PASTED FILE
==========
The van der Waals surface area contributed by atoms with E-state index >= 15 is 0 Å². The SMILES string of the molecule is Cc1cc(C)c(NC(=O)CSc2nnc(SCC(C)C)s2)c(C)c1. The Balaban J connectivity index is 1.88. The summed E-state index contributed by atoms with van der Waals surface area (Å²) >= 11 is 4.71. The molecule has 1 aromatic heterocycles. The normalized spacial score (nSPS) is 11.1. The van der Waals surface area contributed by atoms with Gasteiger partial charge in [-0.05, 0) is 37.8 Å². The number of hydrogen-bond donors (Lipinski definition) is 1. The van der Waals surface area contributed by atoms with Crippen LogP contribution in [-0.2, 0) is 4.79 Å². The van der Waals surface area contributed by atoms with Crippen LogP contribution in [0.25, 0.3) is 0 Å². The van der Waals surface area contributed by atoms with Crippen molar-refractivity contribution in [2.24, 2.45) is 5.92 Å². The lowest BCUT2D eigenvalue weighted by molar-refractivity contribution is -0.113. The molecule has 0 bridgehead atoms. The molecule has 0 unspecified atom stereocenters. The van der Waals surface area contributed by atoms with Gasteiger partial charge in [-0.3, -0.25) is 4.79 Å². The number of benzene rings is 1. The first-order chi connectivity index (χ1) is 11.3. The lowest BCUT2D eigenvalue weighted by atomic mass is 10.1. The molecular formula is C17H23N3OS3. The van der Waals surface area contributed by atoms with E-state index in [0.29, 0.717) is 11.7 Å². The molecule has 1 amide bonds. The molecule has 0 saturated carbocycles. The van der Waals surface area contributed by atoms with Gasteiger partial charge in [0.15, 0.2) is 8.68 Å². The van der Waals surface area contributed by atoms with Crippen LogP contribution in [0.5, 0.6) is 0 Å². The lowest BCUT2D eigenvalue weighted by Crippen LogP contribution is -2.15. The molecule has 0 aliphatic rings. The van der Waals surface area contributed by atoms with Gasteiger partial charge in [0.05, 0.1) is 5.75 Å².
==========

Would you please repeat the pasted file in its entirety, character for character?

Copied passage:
The van der Waals surface area contributed by atoms with E-state index >= 15 is 0 Å². The SMILES string of the molecule is Cc1cc(C)c(NC(=O)CSc2nnc(SCC(C)C)s2)c(C)c1. The Balaban J connectivity index is 1.88. The summed E-state index contributed by atoms with van der Waals surface area (Å²) >= 11 is 4.71. The molecule has 1 aromatic heterocycles. The normalized spacial score (nSPS) is 11.1. The van der Waals surface area contributed by atoms with Gasteiger partial charge in [-0.05, 0) is 37.8 Å². The number of hydrogen-bond donors (Lipinski definition) is 1. The van der Waals surface area contributed by atoms with Crippen LogP contribution in [-0.2, 0) is 4.79 Å². The van der Waals surface area contributed by atoms with Crippen LogP contribution in [0.25, 0.3) is 0 Å². The van der Waals surface area contributed by atoms with Crippen molar-refractivity contribution in [2.24, 2.45) is 5.92 Å². The lowest BCUT2D eigenvalue weighted by molar-refractivity contribution is -0.113. The molecule has 0 bridgehead atoms. The molecule has 0 unspecified atom stereocenters. The van der Waals surface area contributed by atoms with Gasteiger partial charge in [-0.3, -0.25) is 4.79 Å². The number of benzene rings is 1. The first-order chi connectivity index (χ1) is 11.3. The lowest BCUT2D eigenvalue weighted by atomic mass is 10.1. The molecular formula is C17H23N3OS3. The van der Waals surface area contributed by atoms with E-state index in [0.29, 0.717) is 11.7 Å². The molecule has 1 amide bonds. The molecule has 0 saturated carbocycles. The van der Waals surface area contributed by atoms with Gasteiger partial charge in [0.15, 0.2) is 8.68 Å². The van der Waals surface area contributed by atoms with Crippen LogP contribution in [0.5, 0.6) is 0 Å². The lowest BCUT2D eigenvalue weighted by Crippen LogP contribution is -2.15. The molecule has 0 aliphatic rings. The van der Waals surface area contributed by atoms with Gasteiger partial charge in [0.05, 0.1) is 5.75 Å².